When I first started teaching undergraduates in the mid-1990s, I had the opportunity to conduct a seminar on the creative process for the incoming students. I shared with the students that the essence of the creative process was in taking seemingly unrelated ideas and bringing them together in new combinations. It was the combination of those ideas that marked eureka moment and invention took place. And in order to have those opportunities to combine ideas, the creative individual had to have a deep repository of ideas to begin with–which meant learning a lot about as many things as possible.

That line of reasoning appealed to many of the students, but I wanted to break it down into something perhaps easier to understand, and that’s when I hit upon a justification that would make sense even to–or perhaps especially to–younger learners. I talked about the structure of comedy, and how it was all about juxtaposing ideas that seemed to have no relation with each other. The joke often was a set up that introduced the component ideas, and the punchline was the mechanism that connected those ideas. Therein lies the humor, and that resonated with the students. It’s not difficult to see younger learners have a natural grasp of the essence of humor–even if they haven’t mastered the mechanics. Listen to a 4-year-old tell a knock-knock joke:

Child: Knock, knock.
Adult: Who’s there?
Child: Elephant.
Adult: Elephant who?
Child: Elephant with an umbrella! Hahahahaha!

There you have it: elephant and umbrella, two unrelated items combined in an unexpected way. Hilarity ensues, at least from a child’s point of view. But it is the essence of humor, even if it’s not that humorous to those of us old enough to tie our own shoes. The argument for learning things you think you don’t need to know becomes fairly straightforward, then, and it doesn’t depend on making a case for particular subject matter areas in order to understand logic or the human condition. It really comes down to fact that the more you know, the more likely you are to get the joke–no matter what that joke might be. No one wants to be the person who doesn’t get the joke, after all. And to be able to go through life seeing humor everywhere is one of the keys to examining life. I’d be willing to bet that Socrates was probably a pretty funny guy.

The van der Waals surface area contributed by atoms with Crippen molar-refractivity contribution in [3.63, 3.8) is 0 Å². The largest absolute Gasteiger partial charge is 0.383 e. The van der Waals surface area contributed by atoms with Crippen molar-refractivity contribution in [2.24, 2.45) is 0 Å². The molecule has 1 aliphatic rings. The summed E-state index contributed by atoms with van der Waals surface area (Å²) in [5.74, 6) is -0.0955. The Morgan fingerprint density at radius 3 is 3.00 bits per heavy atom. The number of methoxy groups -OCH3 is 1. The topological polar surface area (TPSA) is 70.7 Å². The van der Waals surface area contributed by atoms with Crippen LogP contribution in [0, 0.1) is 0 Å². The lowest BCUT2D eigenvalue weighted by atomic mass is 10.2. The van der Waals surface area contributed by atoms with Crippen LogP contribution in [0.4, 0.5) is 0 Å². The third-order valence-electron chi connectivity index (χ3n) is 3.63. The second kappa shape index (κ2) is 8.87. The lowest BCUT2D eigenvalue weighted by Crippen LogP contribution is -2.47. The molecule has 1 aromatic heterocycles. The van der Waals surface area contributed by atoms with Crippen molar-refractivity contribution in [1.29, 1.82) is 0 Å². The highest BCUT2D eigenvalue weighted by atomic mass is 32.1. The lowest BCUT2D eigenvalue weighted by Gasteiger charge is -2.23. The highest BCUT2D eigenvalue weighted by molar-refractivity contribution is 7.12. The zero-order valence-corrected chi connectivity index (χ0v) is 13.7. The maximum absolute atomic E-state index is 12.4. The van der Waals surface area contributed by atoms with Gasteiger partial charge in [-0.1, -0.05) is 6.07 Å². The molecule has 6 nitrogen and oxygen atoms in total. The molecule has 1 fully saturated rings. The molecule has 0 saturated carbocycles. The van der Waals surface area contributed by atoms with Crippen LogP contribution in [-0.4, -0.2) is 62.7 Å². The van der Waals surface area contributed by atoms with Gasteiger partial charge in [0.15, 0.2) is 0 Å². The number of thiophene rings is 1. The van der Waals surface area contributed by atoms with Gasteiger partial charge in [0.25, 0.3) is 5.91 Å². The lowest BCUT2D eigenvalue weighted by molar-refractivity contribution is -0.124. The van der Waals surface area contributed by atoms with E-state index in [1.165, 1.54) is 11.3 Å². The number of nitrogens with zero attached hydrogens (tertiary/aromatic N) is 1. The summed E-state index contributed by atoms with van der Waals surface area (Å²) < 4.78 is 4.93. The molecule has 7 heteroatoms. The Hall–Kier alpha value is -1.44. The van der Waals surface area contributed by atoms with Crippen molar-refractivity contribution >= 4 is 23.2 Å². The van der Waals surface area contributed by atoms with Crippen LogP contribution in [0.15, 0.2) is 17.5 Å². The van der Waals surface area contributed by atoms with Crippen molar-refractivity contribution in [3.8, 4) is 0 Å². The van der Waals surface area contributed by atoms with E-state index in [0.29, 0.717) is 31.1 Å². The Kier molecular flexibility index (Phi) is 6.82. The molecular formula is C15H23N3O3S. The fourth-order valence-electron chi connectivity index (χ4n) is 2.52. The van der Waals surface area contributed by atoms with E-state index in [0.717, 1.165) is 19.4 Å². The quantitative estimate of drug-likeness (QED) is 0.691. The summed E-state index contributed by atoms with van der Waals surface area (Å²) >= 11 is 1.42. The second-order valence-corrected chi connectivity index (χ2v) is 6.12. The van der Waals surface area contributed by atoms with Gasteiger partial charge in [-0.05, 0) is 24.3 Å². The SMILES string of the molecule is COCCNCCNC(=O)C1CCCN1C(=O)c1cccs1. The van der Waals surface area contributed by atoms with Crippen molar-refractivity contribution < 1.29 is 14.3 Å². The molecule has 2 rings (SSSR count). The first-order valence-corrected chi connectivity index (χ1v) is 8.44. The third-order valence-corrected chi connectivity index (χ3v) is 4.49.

Filed under artificial intelligence, gainful employment, Hap Aziz, higher education, humor, Socrates

2 responses to “What Do We Really Need to Know?

  1. I suspect that Prof. Muller specified Shakespeare and geometry because those were stated in the question he was answering, but I agree that he should have done more to broaden those to literature and mathematics (and other subjects) in his answer.

    I’ve heard people (extremists, imho) say that we should only teach something if we can tell a student where and when and how they will use that knowledge. I reject that as a fundamental misunderstanding of education.

  2. Yes, I was picking on him about the subjects he used, but I think there is a bit of danger in being too specific.

    That idea that we should only teach if we can tell the students where, when, and how is fatally flawed. What, actually, defines how skills or knowledge are being “used”? How can we possibly know ahead of time if a particular skill might be of use?

    It’s like those tire-running exercises that football players do in practice. Those players could pipe up and say, “coach, whey are we running through tires on the ground? We’re never going to do that while playing a game!”

    Of course, that’s absolutely true, yet they have that drill anyway. It’s because often we learn some skills even if we don’t use those skills exactly as taught. But in a broader sense, they help us succeed at whatever it is we’re trying to do… or aspiring to be.